In 1973 the company were divided into two branches; English and Scottish. The first production of 7:84 Scotland was The Cheviot, the Stag and the Black, Black Oil, considered the masterpiece of John McGrath. The play provides information about different classes and historical background of the Highlands, how its people and natural resources were exploited by the ruling class and their capitalist aims after the discovery of the North Sea oil from a socialist perspective. One of the aims of the play was to make the audience aware of what had happened in Highlands and to tell of tales of local resistance, while also entertaining them. McGrath, when explaining the aims of the play, says that it “tries to present in its work a socialist perspective on our society, and to indicate socialist alternatives to the capitalist system that dominates all our lives today” (quoted in DiCenzo, 1996:137). Yet the main aim of the playwright was to create a counter-culture that would react against bourgeois culture and consequently overthrow them. Moreover it is mainly concerned “to encourage the Highlanders to alter the present system and the status quo in favour of the whole community” (Yerebakan, 1997: 194). To this end, McGrath used ceilidh form, unofficial histories, the Gaelic language and music of the region to arouse interest among the locals, which brought success to him and made him more popular. Thanks to tours to remote places, now the distant areas were introduced with theatre and this led to an increase in the number of audience, who also took more social responsibility. As a result, thousands of Highlanders saw the play and they both enjoyed it and were enlightened with their past, present and possible future events.
As far as The Cheviot ... is concerned, at the very beginning the playwright talks of the history of Scotland as “that has a beginning, a middle, but, as yet, no end” (McGrath, 1981: 2), which comes to imply that Scotland and Highlanders have been used and abused by the British capitalists and the process of exploitation has not finished yet. On the other hand these remarks may also come to mean that the Highlanders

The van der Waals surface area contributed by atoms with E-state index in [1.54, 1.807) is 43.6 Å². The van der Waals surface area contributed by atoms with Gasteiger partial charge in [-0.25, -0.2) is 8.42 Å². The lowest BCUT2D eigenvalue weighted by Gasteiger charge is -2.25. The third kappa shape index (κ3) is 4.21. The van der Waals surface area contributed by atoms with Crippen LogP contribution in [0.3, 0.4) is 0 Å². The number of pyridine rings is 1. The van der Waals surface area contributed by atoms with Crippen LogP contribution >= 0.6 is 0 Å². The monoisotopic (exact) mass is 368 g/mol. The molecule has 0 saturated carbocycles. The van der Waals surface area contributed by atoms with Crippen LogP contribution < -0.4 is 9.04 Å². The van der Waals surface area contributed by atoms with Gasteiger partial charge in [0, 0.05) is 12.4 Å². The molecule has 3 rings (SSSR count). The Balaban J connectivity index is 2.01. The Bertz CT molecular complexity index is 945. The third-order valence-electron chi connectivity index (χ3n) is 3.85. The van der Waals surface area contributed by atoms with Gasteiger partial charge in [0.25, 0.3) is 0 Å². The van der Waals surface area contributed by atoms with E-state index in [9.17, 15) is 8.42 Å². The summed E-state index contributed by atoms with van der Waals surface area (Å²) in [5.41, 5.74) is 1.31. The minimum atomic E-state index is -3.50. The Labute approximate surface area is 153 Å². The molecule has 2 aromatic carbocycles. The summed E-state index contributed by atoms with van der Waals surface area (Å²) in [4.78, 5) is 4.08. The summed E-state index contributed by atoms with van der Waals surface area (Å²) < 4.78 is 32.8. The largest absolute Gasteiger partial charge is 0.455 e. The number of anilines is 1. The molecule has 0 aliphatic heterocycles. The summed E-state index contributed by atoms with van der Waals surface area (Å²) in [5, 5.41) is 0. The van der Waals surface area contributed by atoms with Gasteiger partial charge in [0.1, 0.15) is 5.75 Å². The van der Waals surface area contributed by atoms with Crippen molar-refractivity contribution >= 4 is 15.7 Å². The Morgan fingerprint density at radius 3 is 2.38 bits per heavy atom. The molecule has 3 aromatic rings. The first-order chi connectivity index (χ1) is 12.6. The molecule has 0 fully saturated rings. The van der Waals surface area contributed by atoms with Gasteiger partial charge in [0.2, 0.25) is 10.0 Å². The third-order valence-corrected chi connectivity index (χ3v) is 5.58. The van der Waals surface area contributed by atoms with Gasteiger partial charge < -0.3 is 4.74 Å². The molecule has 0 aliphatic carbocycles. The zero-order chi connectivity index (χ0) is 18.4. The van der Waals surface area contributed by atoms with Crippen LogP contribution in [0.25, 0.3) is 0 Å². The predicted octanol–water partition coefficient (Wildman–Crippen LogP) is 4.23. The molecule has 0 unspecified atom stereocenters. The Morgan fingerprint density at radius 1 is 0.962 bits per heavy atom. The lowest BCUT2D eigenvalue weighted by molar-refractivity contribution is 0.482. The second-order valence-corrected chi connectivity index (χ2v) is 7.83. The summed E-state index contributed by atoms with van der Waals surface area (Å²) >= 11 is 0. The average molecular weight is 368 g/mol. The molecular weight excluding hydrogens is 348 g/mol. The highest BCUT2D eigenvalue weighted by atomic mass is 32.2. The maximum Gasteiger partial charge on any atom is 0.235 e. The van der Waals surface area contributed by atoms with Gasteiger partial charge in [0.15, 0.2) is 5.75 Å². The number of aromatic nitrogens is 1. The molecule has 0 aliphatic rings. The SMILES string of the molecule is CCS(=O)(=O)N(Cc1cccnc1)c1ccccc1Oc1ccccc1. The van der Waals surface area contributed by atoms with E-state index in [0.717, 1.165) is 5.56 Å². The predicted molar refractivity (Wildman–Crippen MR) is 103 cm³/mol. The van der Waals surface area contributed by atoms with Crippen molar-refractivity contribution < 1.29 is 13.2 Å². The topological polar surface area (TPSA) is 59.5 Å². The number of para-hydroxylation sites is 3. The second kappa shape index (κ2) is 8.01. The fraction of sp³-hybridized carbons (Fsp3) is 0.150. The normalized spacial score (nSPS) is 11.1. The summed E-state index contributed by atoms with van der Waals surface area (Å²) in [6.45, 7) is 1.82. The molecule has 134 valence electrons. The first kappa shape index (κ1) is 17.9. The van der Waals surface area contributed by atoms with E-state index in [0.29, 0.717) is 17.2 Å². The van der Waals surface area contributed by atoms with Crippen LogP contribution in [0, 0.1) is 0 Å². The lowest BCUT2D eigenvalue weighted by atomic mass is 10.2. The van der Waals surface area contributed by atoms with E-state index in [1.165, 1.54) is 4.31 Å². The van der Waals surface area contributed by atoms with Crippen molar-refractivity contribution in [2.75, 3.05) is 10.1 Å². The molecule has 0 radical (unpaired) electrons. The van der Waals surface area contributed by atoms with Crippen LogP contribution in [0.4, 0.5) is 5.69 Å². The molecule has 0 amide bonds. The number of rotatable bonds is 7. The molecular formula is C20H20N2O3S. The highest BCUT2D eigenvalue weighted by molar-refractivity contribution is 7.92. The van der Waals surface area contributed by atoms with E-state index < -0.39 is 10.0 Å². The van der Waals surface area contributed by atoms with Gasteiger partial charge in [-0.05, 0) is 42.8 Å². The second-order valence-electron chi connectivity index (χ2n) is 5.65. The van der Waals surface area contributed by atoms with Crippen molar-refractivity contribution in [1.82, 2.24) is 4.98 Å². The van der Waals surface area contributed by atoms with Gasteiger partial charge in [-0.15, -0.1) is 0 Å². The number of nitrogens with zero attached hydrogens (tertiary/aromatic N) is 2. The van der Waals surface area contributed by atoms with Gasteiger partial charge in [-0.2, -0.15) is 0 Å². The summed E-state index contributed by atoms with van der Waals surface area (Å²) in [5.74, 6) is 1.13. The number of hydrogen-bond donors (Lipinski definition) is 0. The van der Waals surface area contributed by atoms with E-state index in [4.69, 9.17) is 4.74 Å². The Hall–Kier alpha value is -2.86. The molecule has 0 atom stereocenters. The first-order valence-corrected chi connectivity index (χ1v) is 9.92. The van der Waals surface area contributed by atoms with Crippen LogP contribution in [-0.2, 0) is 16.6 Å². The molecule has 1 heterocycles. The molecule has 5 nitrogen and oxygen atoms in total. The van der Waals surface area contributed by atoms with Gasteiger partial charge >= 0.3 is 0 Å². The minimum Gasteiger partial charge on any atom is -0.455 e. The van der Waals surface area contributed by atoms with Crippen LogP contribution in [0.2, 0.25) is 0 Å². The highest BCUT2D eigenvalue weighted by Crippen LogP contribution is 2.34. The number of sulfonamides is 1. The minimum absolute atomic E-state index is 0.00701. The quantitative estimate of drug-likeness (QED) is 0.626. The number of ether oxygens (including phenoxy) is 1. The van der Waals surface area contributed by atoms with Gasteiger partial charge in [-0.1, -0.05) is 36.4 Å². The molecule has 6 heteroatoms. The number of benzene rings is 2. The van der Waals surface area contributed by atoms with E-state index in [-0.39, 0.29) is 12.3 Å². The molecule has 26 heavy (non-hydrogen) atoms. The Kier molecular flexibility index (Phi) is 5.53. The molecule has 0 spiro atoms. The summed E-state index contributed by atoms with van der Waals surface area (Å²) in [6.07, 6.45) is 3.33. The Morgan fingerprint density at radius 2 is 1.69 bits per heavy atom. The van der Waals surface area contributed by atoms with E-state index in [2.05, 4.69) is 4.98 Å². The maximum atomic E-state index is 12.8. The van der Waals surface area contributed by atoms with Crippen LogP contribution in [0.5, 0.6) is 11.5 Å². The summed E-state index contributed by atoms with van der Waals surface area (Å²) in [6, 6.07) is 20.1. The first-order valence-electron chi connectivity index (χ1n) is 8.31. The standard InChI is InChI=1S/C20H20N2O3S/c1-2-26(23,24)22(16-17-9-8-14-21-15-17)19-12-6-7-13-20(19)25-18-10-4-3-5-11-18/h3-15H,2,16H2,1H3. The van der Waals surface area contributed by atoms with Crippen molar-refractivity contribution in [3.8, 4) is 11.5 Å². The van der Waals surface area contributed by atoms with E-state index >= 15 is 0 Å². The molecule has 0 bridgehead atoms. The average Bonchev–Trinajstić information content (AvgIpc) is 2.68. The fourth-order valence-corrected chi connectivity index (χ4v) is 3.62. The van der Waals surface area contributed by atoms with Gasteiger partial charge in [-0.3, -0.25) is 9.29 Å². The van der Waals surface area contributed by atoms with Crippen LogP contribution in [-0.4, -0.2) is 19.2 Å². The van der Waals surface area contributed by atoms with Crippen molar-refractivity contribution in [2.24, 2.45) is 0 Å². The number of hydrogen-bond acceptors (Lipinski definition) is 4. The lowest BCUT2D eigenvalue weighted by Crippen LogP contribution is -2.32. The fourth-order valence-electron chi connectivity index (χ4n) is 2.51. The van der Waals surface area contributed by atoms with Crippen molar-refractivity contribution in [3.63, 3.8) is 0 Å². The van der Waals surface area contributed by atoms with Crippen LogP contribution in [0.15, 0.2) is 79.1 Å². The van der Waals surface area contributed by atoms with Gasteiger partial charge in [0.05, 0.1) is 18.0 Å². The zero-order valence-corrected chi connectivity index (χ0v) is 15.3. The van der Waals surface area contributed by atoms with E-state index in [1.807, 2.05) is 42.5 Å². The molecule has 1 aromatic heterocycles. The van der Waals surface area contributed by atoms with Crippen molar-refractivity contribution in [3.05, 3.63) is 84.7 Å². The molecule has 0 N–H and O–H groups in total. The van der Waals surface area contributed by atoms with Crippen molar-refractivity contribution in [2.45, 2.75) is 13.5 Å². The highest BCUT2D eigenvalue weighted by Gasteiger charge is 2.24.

(Yerebakan, 1997: 205).
Anti-capitalist playwright draws audience’s attention to the fact that they should not let others control their land and warns them against potential threat of capitalist powers. He advocates that Scottish people must own and control their land and that they should decide on their future; otherwise they will gradually lose their culture and identity.
(McGrath, 1981: 55).
At the end of the play, the playwright gives direct messages to the audience, saying that they should organise and take militant action to be victorious. Yet they should not fight “with stones, but politically, with the help of the working class in the towns” (McGrath, 1981:73). And in order to be more influential on the audience the play ends with a Gaelic song that calls for the unification of the oppressed, and a fight against the oppressors.
Remember that you are a people and fight for your rights –
Remember your hardships and keep up your struggle
The wheel will turn for you
By the strength of your hands and hardness of your fists.
Your cattle will be on the plains
Everyone in the land will have a place
And the exploiter will be driven out
Copyright © Ali Altun 2012
Last updated 30 July 2012.